Based upon a recent decision, in Florida when a homeowner’s insurance carrier admits coverage of a portion of an insurance claim and causation is disputed, causation can now be determined by an appraisal panel, rather than solely a question of law to be determined by the court.
The Third District Court of Appeal of Florida has recently made this distinction in People’s Trust Insurance Company v. Garcia, No. 3D18-742, 2019 WL 287381 (Fla. 3d DCA Jan. 23, 2019). In Garcia, People’s Trust sent a letter to the insured that there was “generally coverage for [the] loss as a whole” following a roof leak, accepting coverage for the interior damages but excluding damages to the roof due to a wear and tear exclusion of the policy. Garcia, 2019 WL 287381 at *1. The trial court denied People’s Trust’s Motion to Compel Appraisal and the appeal followed.
Florida’s case law is well established that coverage is a judicial question. See State Farm Fire & Ca. Co. v. Licea, 685 So. 2d 1285, 1287 (Fla. 1996); Fla. Ins. Guar. Ass’n, Inc. v. Olympus Ass’n, Inc., 34 So. 3d 791, 794 (Fla. 4th DCA 2010). It is equally clear that the courts hold the issue of the amount of loss as one for appraisers to determine. See Citizens Prop. Ins. Corp. v. River Manor Condo. Ass’n, Inc. 125 So. 3d 846, 854 (Fla. 4th DCA 2013); State Farm Fla. Ins. Co. v. Cardelles, 159 So. 3d 239, 241 (Fla. 3d DCA 2015).
However, there are conflicting opinions as to which entity, the court or appraisal panel, is to make the determination as to causation of damages. In Johnson v. Nationwide Mutual Insurance Co., 828 So. 2d 1021 (Fla. 2002), the Florida Supreme Court resolved conflict between the Third and Second Districts by ruling that “causation is a coverage question for the court when an insurer wholly denies that there is a covered loss and an amount-of-loss question for the appraisal panel when an insurer admits that there is a covered loss, the amount of which is disputed.” Id. at 1022.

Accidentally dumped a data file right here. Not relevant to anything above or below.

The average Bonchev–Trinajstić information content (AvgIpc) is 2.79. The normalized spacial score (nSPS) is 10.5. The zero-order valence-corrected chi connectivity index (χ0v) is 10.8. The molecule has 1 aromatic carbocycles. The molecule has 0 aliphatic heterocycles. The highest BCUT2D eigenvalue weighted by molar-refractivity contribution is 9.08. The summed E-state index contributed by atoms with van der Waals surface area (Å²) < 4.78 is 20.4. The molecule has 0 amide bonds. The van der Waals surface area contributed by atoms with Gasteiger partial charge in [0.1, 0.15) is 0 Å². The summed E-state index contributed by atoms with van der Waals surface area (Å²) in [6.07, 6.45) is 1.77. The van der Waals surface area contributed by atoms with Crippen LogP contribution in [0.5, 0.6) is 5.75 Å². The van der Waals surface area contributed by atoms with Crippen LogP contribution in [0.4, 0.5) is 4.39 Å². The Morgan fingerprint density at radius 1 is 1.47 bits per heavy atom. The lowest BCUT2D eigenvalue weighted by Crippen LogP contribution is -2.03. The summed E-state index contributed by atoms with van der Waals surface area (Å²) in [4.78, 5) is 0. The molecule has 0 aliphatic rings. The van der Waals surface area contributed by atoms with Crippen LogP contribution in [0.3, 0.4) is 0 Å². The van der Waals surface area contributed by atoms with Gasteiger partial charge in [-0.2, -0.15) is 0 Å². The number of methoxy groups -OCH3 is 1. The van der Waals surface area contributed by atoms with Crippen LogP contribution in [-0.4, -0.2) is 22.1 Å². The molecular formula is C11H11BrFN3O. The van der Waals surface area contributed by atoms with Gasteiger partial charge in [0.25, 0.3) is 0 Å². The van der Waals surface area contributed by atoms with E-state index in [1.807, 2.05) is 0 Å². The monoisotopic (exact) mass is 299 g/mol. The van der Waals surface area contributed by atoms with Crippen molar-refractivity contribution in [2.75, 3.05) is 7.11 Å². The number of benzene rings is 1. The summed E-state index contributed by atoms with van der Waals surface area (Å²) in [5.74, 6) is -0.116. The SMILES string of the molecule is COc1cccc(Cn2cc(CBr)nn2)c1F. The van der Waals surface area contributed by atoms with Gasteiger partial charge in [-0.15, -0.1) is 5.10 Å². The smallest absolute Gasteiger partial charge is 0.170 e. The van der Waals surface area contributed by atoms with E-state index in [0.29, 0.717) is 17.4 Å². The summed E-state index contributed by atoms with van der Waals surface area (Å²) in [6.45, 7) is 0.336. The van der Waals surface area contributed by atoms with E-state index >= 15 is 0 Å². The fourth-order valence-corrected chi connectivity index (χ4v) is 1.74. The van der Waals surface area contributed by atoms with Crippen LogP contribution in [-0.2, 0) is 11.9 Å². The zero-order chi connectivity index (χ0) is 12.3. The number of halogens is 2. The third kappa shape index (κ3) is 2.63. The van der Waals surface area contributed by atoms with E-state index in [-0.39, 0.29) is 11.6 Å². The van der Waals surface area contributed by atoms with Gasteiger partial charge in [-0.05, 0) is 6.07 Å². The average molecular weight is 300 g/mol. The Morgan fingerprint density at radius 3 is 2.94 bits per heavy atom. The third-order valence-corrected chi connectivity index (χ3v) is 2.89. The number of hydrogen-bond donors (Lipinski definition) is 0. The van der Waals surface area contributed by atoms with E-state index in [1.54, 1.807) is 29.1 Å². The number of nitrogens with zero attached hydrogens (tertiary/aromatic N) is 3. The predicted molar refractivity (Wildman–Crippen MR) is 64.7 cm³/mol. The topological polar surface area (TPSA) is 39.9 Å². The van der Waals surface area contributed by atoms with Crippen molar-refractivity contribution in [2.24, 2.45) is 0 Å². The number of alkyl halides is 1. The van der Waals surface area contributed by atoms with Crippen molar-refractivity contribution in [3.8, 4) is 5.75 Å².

In Kendall Lakes Townhomes Developers, Inc. v. Agricultural Excess and Surplus Lines Insurance Co., 916 So. 2d 12 (Fla. 3d DCA 2005), the Third District applied the Johnson rule to situations where coverage as a whole was acknowledged but the parties disputed causation for a portion of the damages and held that in instances where, like Garcia, coverage is not wholly denied “causation is an ‘amount-of-loss question for the appraisal panel,” not a coverage question that can only be decided by the trial court.” Id. at 16.
The Fourth District in People’s Trust Insurance Co. v. Tracey, 251 So. 3d 931 (Fla. 4th DCA 2018), held, in a case factually similar to Garcia, that the trial court erred in denying the insurer’s motion to compel appraisal because “the insurer admitted coverage for the interior damage, but declined to repair the roof[,] . . . the insurer did not ‘wholly deny’ coverage[.]” Id.
The Third District in Garcia sets forth important precedent to clarify that when coverage is not wholly denied, “causation is an amount-of-loss question for the appraisal panel, not a coverage question that can only be decided by a court.”